Register to reply

Inelastic collision and kinetic energy lost.

by IAmSparticus
Tags: collision, energy, inelastic, kinetic, lost
Share this thread:
IAmSparticus
#1
Oct23-09, 11:49 AM
P: 36
1. A projectile (mass = 0.17 kg) is fired at and embeds itself in a target (mass = 2.43 kg). The target (with the projectile in it) flies off after being struck. What percentage of the projectile's incident kinetic energy does the target (with the projectile in it) carry off after being struck?



2. (m1 + m2)Vf = m1Vi1 + m2Vi2
It is implied that the initial velocity of the target is 0 m/s, so the right side of the equation can be rewritten as m1Vi1+0.
Kinetic Energy= 1/2*mass*speed^2




3. Since the objects stick together, this is an inelastic collision. The total momentum before the collision and the total momentum after the collision are not going to be equal to each other. However, since we don't know the final velocity of the combined target and projectile or the initial velocity of the bullet, how are we supposed to figure this out?
Phys.Org News Partner Science news on Phys.org
FIXD tells car drivers via smartphone what is wrong
Team pioneers strategy for creating new materials
Team defines new biodiversity metric
Fightfish
#2
Oct23-09, 11:53 AM
P: 623
Quote Quote by IAmSparticus View Post
3. Since the objects stick together, this is an inelastic collision. The total momentum before the collision and the total momentum after the collision are not going to be equal to each other. However, since we don't know the final velocity of the combined target and projectile or the initial velocity of the bullet, how are we supposed to figure this out?
No! There appears to be some confusion here; linear momentum is conserved for all collisions, elastic or inelastic (assuming no external forces). Inelastic collisions are simply collisions in which kinetic energy is not conserved.
You can manipulate the variables to obtain the ratio of vi to vf. Then try to use this ratio in the computation of the % of kinetic energy lost.
IAmSparticus
#3
Oct23-09, 12:00 PM
P: 36
How would I manipulate the variables to obtain this ratio?

Fightfish
#4
Oct23-09, 12:04 PM
P: 623
Inelastic collision and kinetic energy lost.

Well, you have your COLM equation "(m1 + m2)Vf = m1Vi1 + m2Vi2" as you stated above, and correctly realised that "(m1 + m2)Vf = m1Vi1". Furthermore, you have the values for m1 and m2.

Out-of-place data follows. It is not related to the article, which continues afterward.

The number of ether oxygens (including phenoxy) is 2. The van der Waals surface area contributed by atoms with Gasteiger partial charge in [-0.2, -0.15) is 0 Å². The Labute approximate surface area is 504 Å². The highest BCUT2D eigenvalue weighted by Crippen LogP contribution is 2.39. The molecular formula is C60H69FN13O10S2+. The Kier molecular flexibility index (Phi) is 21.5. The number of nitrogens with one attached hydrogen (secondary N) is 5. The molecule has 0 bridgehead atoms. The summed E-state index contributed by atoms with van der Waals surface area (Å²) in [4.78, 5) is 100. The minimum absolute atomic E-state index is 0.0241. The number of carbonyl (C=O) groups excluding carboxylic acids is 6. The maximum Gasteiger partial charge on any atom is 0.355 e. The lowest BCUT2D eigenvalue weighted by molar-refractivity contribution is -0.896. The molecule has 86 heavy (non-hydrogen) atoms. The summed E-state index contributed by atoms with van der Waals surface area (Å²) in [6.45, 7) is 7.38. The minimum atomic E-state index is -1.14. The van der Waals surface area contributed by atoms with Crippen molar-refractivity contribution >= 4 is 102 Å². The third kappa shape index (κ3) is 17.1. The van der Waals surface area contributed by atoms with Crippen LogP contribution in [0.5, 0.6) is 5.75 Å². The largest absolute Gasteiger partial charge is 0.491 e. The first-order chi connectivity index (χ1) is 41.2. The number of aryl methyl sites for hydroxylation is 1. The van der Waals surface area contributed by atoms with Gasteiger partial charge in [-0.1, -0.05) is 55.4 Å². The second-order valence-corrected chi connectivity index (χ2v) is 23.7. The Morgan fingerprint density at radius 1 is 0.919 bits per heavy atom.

IAmSparticus
#5
Oct23-09, 12:11 PM
P: 36
Ok so if I plug in the values of m1 and m2, I get an equation of 2.6kg Vf = .17 Vi1. Is this correct?

Now the next step I am a little confused on. If I divide both sides by 2.6 to find the ratio of Vf to Vi1, I get that Vf=.065Vi1. Is this correct or should I have done the opposite (find Vi1 to Vf)?
Fightfish
#6
Oct23-09, 12:18 PM
P: 623
Quote Quote by IAmSparticus View Post
Ok so if I plug in the values of m1 and m2, I get an equation of 2.6kg Vf = .17 Vi1. Is this correct?
Yup.
Quote Quote by IAmSparticus View Post
Now the next step I am a little confused on. If I divide both sides by 2.6 to find the ratio of Vf to Vi1, I get that Vf=.065Vi1. Is this correct or should I have done the opposite (find Vi1 to Vf)?
It doesn't matter which way, as long as you obtain a ratio between the two, you can solve the problem.
Have you figured out how to relate this ratio to the % of initial kinetic energy carried off by the target(& projectile)?
IAmSparticus
#7
Oct23-09, 12:23 PM
P: 36
Would it be that the final kinetic energy is 6.5% of the original kinetic energy, so 93.5% of the kinetic energy was lost? Or did I do it completely wrong?
Fightfish
#8
Oct23-09, 12:32 PM
P: 623
The numbers looks correct.
Anyway, here's an easier and faster way to do the problem using KE = (p^2)/2m (a useful identity to keep at hand.)
The ratio of the KEs would simply be (m1)/(m1+m2) since pf = pi.
IAmSparticus
#9
Oct23-09, 12:37 PM
P: 36
That is much easier... thank you so much!
Relay
#10
Nov24-09, 05:41 PM
P: 57
Momentum and Kinetic Energy are both conserved.
Assume a projectile velocity of 200m/s. Then the projectile will have 3400J of energy before impact. After impact the target and projectile have a mass of 2.6kg and a velocity of 13.08m/s. That equates to a total kinetic energy of 222.4J. If you take the original 3400J and subtract the KE required to slow the projectile down to 13.08m/s and subtract the KE required to speed up the target to 13.08m/s you will get 222.4J left over.
Doesn't that mean that KE and momentum are conserved?


Register to reply

Related Discussions
Inelastic collision, kinetic energy Introductory Physics Homework 3
Inelastic collision and Kinetic Energy Conservation Introductory Physics Homework 2
Kinetic energy of inelastic collision problem Advanced Physics Homework 3
Kinetic energy lost due to the collision Introductory Physics Homework 0
Collision (kinetic energy lost) Introductory Physics Homework 5